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Jul 06th
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Sandy Blamed for Drop in Casino Revenue

Atlantic_City_NJ_nightBY BOB HOLT

Hurricane Sandy is being blamed for New Jersey having the largest decline in casino revenue for 2012.

According to a survey from the American Gaming Association, gambling revenue in the U.S. rose nearly five percent for the year, taking in $37.3 billion, its highest total since 2007.

But New Jersey did not follow the trend. CBS News reports that according to the survey, Atlantic City's revenues dropped 8 percent last year to just over $3 billion. The casinos earned $5.2 billion as recently as 2006. reported that New Jersey’s casino tax revenues for 2012 sunk to $254.8 million. Money spent on gambling in Atlantic City has dropped nearly 40 percent since 2006.

Temporary closings from Hurricane Sandy is believed to have kept casino visitors away from the Jersey shore for months. Increased competition is also said to have hurt the shore casinos.

The Philadelphia Inquirer is reporting that Pennsylvania’s 11 casinos earned more than the 12 in Atlantic City, with a $3.2 billion total. The Jersey Shore spots brought in $3.1 billion. AGA president and chief executive Frank Fahrenkopf Jr. said, "Those that live in Philadelphia no longer have to drive to Atlantic City."

Atlantic City opened Revel last year, which has 1,399 rooms and cost $2.4 billion. According to MSN Money, in 2011, New Jersey provided $261 million in tax incentives through the Economic Development Authority after Revel’s original backer walked out. Revel has filed for Chapter 11 bankruptcy.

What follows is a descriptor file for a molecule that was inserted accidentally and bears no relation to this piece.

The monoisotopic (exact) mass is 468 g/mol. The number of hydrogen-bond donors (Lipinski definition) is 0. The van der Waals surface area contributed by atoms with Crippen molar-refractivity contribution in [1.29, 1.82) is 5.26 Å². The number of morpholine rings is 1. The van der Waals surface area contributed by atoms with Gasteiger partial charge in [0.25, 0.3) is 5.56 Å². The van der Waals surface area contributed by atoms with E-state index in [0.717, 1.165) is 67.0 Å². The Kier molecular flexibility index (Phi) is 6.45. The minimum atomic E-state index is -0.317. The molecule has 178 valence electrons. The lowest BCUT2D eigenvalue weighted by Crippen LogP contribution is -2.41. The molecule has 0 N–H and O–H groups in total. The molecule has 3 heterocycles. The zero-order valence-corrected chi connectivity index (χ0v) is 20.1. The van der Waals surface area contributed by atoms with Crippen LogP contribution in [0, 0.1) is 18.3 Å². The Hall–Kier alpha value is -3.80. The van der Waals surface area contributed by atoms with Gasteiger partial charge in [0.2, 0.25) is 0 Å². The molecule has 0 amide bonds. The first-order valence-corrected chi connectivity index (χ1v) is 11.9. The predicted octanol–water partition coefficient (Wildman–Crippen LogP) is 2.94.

New Jersey will be starting Internet gambling this year in an attempt to turn the slide, and the Miss America Pageant will be returning to Atlantic City. Also, Revel will be allowing "canine family members up to 30 pounds" to be guests soon.

Comments (1)
1 Tuesday, 07 May 2013 18:29
Steven Norton
I have some issues with the positive tone of the AGA's report on the casino industry in 2012. There was good news in that 85% of our citizens approve of casino gaming now. But the Country has not recovered from the recession. We still have unacceptable unemployment levels, and if it weren't for the Fed keeping interest rates artificially low, we would be in a major recession. Gaming has grown in revenue because of new states adding casinos or slot parlors. They are keeping up with their neighbors, who were siphoning off voluntary tax dollars from their citizens. Negative perceptions, like crime and organized crime, have previously scared many states from considering casinos as a meaningful way to spur tourism, jobs, taxes and construction. Now these perceptions are better understood, having followed even family type development in communities like Orlando, with Disney, Epcot, Universal Studios and others; developing higher FBI
Crime stats than Atlantic City or Las Vegas.
The growth experienced last year was primarily due to new capacity in Ohio, Maryland, Illinois,Pennsylvania, New York and Kansas. Mature markets like Delaware and Atlantic City experienced declines in spite of new capacity in AC, with the addition of Revel. However in spite of new properties opening in the US, and revenues increasing by 5%, the casino industry still suffered from a reduction in jobs, as reported by the AGA.

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